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As Harry’s Fine Foods finishes with Capitol Hill crowdfunded boost, Galerie 23 seeks $325K

Harry's Fine Foods is opening... soon (Image: CHS)

Harry’s Fine Foods is opening… soon (Image: CHS)

How much does it cost to open a “gourmet restaurant” on Capitol Hill? $325,000. More, actually. But that’s the total chef Rob Sevcik is looking to raise in a crowdfunding campaign to open Galerie 23 on Capitol Hill:

What I need is a sum of $325,000 dollars to purchase a local restaurant that is for sale. I have searched and searched and this opportunity is perfect. It is the right size, has the correct equipment and is located perfectly. I know I will be able to accomplish some truly amazing things with this space if contributors can help me achieve the purchase.

Sevcik’s “founders” won’t walk away empty handed, of course, for their act of generosity. The Thierry Rautureau protege will present his donors with equivalent gift cards and dinner experiences in return for their cold hard cash.

We heard back from Sevcik about his project but, at this point, can’t say what existing restaurant he has his eyes on. Plenty are available. Sevcik was originally looking at a space on E Pine in new development but tells CHS the price was out of his league. He’ll have his work cut out for him raising enough via the campaign. After about two weeks, he has around $2,300 of his goal pledged by backers.

A smaller drive to raise the cash to finish another Capitol Hill food+drink project might provide hope. The folks behind Harry’s Fine Foods just raised nearly $15,000 to help pay for the final buildout of the former corner store at Bellevue and Mercer as it was transformed into a new cafe. In the works for months now — we first told you about the project a year ago this month — Harry’s is planning to open any day now.

You can learn more about Galerie 23 at galerie23.net and keep track of Harry’s Fine Food’s planned opening at facebook.com/harrysfinefoods.

Capitol Hill food+drink | The Harry’s Fine Foods transformation

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9 thoughts on “As Harry’s Fine Foods finishes with Capitol Hill crowdfunded boost, Galerie 23 seeks $325K

  1. When Thierry was putting together Luc, I recall there was a offer to donate a set amount and get a name plaque put on a founders wall in addition to dinners for several months as well.

  2. I wish them well, and all the other good people who believe in the Hill, but it’s turning into the Left Bank St. Germain in Paris…..We’ve kept out Gucci Pucci and Smoochie and all the others replaced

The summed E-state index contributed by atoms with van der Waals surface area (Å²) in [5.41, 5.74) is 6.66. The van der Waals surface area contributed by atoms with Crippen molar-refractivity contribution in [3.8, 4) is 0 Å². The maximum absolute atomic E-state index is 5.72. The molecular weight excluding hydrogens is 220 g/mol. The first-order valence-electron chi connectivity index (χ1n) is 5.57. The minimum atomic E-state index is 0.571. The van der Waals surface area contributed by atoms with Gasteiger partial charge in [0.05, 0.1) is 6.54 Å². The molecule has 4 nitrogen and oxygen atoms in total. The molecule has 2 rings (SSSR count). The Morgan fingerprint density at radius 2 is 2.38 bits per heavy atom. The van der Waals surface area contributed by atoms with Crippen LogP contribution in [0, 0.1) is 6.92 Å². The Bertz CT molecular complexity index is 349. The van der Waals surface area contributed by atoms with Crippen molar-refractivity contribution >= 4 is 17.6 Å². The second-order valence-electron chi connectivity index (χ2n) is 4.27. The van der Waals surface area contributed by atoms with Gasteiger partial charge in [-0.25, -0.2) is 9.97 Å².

by their counter parts over expensive chic restaurants.

  3. I have to wonder why “crowdfunding” is so popular these days. Are small business loans no longer available? Crowdfunding cash is not “free money,” as the business owner must pay back in goods or services.

    On another note, I love that “Harry’s Fine Foods” recycled their sign from the old grocery store.

    • i think it has to do with how the funding is paid back. with a bank you pay back in cash with interest. with a good or service, you can set up reward premiums in such a way that what you give is equal to (or less than in some cases) the actual cash the crowd funded.

      think, “give $10 and get your name on a plaque on our wall.” and that plaque only costs $5 to make. 50 people donate at that level and you’ve just made yourself $250. the people funding the project get something tangible they can point to when visiting the business.

      not saying that’s what’s happening here but that seems like the idea of how this could work for a business.

    • Yeah, I call bullshit. For $100 you get 2 desserts, a signed menu(…) and 15% off for a year. You have to imagine their profit margins far exceed that 15% and, while I don’t know how expensive their items will be, I wonder if that will really be worth it to anyone eating there often, assuming it would be expensive to do so… Anyways, I guess it’s up to the donors but in 2 weeks they’ve only received $2200 of their $350k goal but, since it’s indiegogo, that means they get to keep whatever money the raise, no matter what. And guess what happens to those rewards if the restaurant never opens.

  4. I think it’s funny restaurants get away with this bs. If you can’t afford to open your business, too bad. Restaurants already have a high failure rate but add the fact there are already too many overpriced mediocre restaurants in one area and this is a terrible use of your money. Donate to a non profit, it will be better used and you will get a tax writeoff.

  5. I think raising 325K is a huge stretch. I was a founder for Luc’s but I knew with the background at Rovers is would be successful. If you want a cheaper space 2357 10th E is for lease. It is already built out as a restaurant (2030 Sq Ft) so all you would risk is the lease terms. I am a neighbor and have no financial interest in the site. There is a For Lease sign in the window and the phone number is 206-369-2855.
    Good Luck and I look forward to your restaurant.

    • But that site has been the location for a series of failed restaurants….I’m not sure why this is, but it’s a fact, and that’s probably why the space has been vacant for quite some time.

  6. A lot of things go into why a restaurant fails. First is that is must have good food and a good concept. Second the rent must me something that works with the volume of cash that comes in. There are many examples of restaurants that have thrived in what would be considered a less than good location because they got the other things right.